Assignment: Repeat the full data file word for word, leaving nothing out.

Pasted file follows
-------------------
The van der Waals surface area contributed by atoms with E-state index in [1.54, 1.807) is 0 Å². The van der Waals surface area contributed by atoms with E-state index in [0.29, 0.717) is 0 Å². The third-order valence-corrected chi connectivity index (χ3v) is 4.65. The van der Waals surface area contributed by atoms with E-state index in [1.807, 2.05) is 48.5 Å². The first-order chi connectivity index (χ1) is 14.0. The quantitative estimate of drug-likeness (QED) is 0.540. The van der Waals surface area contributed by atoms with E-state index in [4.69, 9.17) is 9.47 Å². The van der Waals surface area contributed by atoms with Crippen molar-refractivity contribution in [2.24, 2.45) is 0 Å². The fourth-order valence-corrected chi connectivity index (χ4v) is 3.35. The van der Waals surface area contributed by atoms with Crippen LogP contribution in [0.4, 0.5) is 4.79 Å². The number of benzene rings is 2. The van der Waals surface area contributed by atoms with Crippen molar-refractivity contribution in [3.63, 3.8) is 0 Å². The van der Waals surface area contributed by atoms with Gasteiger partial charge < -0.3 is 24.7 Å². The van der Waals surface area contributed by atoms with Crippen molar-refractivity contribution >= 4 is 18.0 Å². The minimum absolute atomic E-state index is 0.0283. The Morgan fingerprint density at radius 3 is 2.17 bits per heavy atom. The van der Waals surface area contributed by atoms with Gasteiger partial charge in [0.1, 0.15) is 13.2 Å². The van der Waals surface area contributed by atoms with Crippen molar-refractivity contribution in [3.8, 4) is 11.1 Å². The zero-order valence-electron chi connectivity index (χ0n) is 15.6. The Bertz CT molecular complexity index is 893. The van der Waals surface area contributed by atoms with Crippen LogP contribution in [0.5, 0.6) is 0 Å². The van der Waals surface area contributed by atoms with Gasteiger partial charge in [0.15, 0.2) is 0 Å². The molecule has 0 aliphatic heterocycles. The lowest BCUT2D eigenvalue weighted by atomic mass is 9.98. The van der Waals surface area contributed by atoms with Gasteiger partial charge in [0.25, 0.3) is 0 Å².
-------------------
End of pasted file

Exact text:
The van der Waals surface area contributed by atoms with E-state index in [1.54, 1.807) is 0 Å². The van der Waals surface area contributed by atoms with E-state index in [0.29, 0.717) is 0 Å². The third-order valence-corrected chi connectivity index (χ3v) is 4.65. The van der Waals surface area contributed by atoms with E-state index in [1.807, 2.05) is 48.5 Å². The first-order chi connectivity index (χ1) is 14.0. The quantitative estimate of drug-likeness (QED) is 0.540. The van der Waals surface area contributed by atoms with E-state index in [4.69, 9.17) is 9.47 Å². The van der Waals surface area contributed by atoms with Crippen molar-refractivity contribution in [2.24, 2.45) is 0 Å². The fourth-order valence-corrected chi connectivity index (χ4v) is 3.35. The van der Waals surface area contributed by atoms with Crippen LogP contribution in [0.4, 0.5) is 4.79 Å². The number of benzene rings is 2. The van der Waals surface area contributed by atoms with Crippen molar-refractivity contribution in [3.63, 3.8) is 0 Å². The van der Waals surface area contributed by atoms with Gasteiger partial charge < -0.3 is 24.7 Å². The van der Waals surface area contributed by atoms with Crippen molar-refractivity contribution >= 4 is 18.0 Å². The minimum absolute atomic E-state index is 0.0283. The Morgan fingerprint density at radius 3 is 2.17 bits per heavy atom. The van der Waals surface area contributed by atoms with Gasteiger partial charge in [0.1, 0.15) is 13.2 Å². The van der Waals surface area contributed by atoms with Crippen molar-refractivity contribution in [3.8, 4) is 11.1 Å². The zero-order valence-electron chi connectivity index (χ0n) is 15.6. The Bertz CT molecular complexity index is 893. The van der Waals surface area contributed by atoms with Crippen LogP contribution in [0.5, 0.6) is 0 Å². The van der Waals surface area contributed by atoms with Gasteiger partial charge in [0.15, 0.2) is 0 Å². The molecule has 0 aliphatic heterocycles. The lowest BCUT2D eigenvalue weighted by atomic mass is 9.98. The van der Waals surface area contributed by atoms with Gasteiger partial charge in [0.25, 0.3) is 0 Å².